Why Oh Why, Does Hair Still Matter?

Dear Woo Woo Girl: Why does hair make a difference? I like to play around with my looks and sometimes I get bored with my long hair. So I shaved it off. I love it although winter isn’t the best time to shave your head. The response has been crazy. People  at the office wanted to know if I was sick, if I was depressed, and why would I do such a thing? It is only hair and it will grow back. But I admit I was nervous going into the office which is stupid. If a male coworker shaved his head no one would care so why should I?
Signed Bald As An Eagle
Dear Bald As An Eagle:
A shaved woman’s head reminds me of my Barbie doll I used to adore playing with. Remember the hair you could pull out or put back depending on the look and role you wanted her to have that day? She could be fluid, depending on whether I wanted her to be a nurse with long hair or a doctor with short hair. I loved looking at her face when she had no hair. You could really see the definition of her features, the inset of her eyes and shape of her mouth without her long hair distracting from it.
Looking back I played with the hair and role I gave her. Sometimes as a nurse she was bald, and as a doctor she had long hair. Other times, I gave her the hair I thought the role demanded from her. A police woman had short hair, a nurse long hair.
It is what we do. Play into stereotypes.

Everything has cultural meaning whether we want it to or not. Hair is steeped in tradition. It is associated with religious devotion- think the Buddhist monk; the completion of the Hajj (an annual Islamic pilgrimage to Mecca); or part of a tradition in Hasidic culture where a married woman’s hair is cut short and hidden with a wig.

Beyond religion, hair is still viewed as a sign of oppression and conformity. Every prison movie you see has a shaved head and orange jumpsuit, or in the military which demands the following of rules, and the giving up of the individual identity. It is an insistence on conformity. A bald head is about shame as well. Women accused of witchery were forced to have their heads shaved as men searched for signs of symbols that proved they were witches. French women accused of sleeping with German soldiers were forced to have their head shaved and paraded down the street with a swastika drawn on their forehead.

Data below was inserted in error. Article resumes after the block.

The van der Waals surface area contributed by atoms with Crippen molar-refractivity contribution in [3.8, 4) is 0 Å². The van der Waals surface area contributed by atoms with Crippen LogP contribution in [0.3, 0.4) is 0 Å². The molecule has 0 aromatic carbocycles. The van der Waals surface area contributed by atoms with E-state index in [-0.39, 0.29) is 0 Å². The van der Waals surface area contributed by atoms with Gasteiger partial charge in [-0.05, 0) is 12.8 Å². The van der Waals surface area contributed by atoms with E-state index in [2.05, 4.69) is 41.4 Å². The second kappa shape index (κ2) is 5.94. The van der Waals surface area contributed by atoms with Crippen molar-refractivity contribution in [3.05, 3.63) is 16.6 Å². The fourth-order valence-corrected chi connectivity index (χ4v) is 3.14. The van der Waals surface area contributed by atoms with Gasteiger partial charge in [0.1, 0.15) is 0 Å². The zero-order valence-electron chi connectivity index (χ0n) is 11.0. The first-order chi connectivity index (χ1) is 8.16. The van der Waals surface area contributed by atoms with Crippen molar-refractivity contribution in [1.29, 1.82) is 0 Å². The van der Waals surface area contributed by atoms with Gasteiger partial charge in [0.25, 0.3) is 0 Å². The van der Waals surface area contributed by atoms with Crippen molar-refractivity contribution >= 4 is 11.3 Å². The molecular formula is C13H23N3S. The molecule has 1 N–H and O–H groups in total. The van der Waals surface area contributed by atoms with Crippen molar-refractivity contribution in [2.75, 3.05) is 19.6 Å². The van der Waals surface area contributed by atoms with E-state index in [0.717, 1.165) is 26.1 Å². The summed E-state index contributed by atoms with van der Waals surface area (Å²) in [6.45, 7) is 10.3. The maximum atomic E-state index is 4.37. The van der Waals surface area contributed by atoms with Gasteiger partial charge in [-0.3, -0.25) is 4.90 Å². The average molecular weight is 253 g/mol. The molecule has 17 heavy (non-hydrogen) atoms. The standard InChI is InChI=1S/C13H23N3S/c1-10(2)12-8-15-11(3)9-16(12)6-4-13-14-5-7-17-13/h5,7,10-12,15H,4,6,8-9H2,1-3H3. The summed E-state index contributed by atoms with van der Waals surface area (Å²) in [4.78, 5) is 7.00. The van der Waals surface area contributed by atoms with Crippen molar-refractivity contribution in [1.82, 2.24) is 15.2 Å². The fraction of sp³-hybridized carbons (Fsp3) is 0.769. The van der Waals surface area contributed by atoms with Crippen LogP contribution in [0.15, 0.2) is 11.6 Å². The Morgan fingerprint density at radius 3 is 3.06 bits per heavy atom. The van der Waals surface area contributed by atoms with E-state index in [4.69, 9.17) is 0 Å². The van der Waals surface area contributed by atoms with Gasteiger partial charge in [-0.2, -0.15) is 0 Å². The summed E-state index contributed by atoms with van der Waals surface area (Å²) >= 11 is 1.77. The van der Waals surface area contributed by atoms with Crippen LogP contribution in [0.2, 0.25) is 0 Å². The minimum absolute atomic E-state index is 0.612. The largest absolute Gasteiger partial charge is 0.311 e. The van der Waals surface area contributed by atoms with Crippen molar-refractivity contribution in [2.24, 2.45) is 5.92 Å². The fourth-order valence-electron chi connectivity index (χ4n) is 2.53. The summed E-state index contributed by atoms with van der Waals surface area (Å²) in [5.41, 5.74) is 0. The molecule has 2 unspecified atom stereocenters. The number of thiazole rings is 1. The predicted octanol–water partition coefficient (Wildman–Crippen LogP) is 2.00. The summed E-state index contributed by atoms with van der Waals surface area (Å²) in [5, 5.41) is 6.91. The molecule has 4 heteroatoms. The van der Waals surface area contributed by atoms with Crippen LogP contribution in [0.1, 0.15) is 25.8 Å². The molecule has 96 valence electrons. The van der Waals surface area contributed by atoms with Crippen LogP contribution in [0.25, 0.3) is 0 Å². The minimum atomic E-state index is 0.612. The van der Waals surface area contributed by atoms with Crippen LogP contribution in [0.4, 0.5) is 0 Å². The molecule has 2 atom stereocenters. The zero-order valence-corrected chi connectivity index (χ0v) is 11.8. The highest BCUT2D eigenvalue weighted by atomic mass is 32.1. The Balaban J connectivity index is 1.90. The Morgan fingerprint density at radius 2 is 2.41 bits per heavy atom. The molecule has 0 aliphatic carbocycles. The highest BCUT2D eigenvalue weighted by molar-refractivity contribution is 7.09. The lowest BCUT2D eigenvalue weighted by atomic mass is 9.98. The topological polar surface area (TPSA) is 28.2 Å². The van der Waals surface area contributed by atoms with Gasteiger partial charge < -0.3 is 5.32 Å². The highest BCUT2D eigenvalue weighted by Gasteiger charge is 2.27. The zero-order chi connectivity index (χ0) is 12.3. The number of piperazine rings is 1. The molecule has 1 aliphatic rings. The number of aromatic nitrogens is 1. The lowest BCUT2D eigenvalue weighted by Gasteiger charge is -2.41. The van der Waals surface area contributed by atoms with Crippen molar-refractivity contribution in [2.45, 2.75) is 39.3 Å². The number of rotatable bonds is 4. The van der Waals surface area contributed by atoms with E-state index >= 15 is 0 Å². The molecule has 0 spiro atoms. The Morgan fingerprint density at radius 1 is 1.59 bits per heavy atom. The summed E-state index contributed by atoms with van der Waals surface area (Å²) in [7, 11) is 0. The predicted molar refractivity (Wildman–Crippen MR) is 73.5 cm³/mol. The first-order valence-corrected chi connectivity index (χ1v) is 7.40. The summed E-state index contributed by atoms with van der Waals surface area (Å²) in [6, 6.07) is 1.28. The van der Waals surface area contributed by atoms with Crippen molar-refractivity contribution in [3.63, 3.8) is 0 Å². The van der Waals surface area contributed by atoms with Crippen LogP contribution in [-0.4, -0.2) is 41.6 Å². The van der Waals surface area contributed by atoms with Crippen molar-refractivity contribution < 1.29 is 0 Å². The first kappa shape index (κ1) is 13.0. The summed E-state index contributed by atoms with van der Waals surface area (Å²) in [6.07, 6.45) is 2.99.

Fast forward, it became a symbol of anti- conformity. Remember punk rock, Grace Jones, Sinead O’Connor and Demi Moore?
Body parts and how we adorn them have great potential to make a statement and cultural impact.
These women fought the stereotype by shaving their head. They wanted to be seen as women who  couldn’t be typecast, or defined by a look.

As a cancer survivor I lost both my breasts and my hair, and had to redefine what sexiness and femininity meant. For me, it had to do with loss, rather than making a statement. I had lost my best assets and who was I without them? Inside of course I was me, but people wouldn’t see me. I never got used to being bald; it didn’t reflect who I thought I was. I wasn’t a hard ass, but vulnerable and terrified of dying. I felt “less than” with a bald head and would not go out without my wig. I refused to have people feel sorry for me.
I saw no beauty staring back at me, just a wounded bird.
A bald head is a look. It is a typecast depending on where you sit in the world, your culture, your friends, and whether you have a boyfriend. lol.. As a society we thrive on roles and need them to understand others and ourselves. The idea of being bored with your look is probably the last conclusion people would jump to, particularly at the office.
A bald head is just another hairstyle.
I love a bald head on both men and women if they have the head shape and style to pull it off-otherwise it’s just a bad fashion statement. But the problem is, we hang on to old stereotypes. We will ALWAYS attribute meaning to actions, particularly if we are taken by surprise and particularly at the office.
The limited role you are viewed in at work-because let’s face it-coworkers don’t know the full breadth of who you are, changes; just as if a male co-worker came in dressed as a woman. People are simple beings. They want to be told how to act around each other through cultural cues. If it suddenly changes, they don’t know what to do. They will assume the worst. You are sick; you are rebellious; you are…the list goes on.
It’s hysterical really.
We are not very smart or creative as a society, but actually quite needy. If there is backlash in the office, the problem is with them and the role they see you in and their organization playing in within the world. Their image is their brand, and if all their employees shaved their head, would their company be perceived differently? Of course they would, until they got used to it.
Wouldn’t it be awesome!
Then they would stand out and be noticed. So rock your look. Enjoy it. Maybe you will help them become more creative and braver!
Dear Woo Woo Girl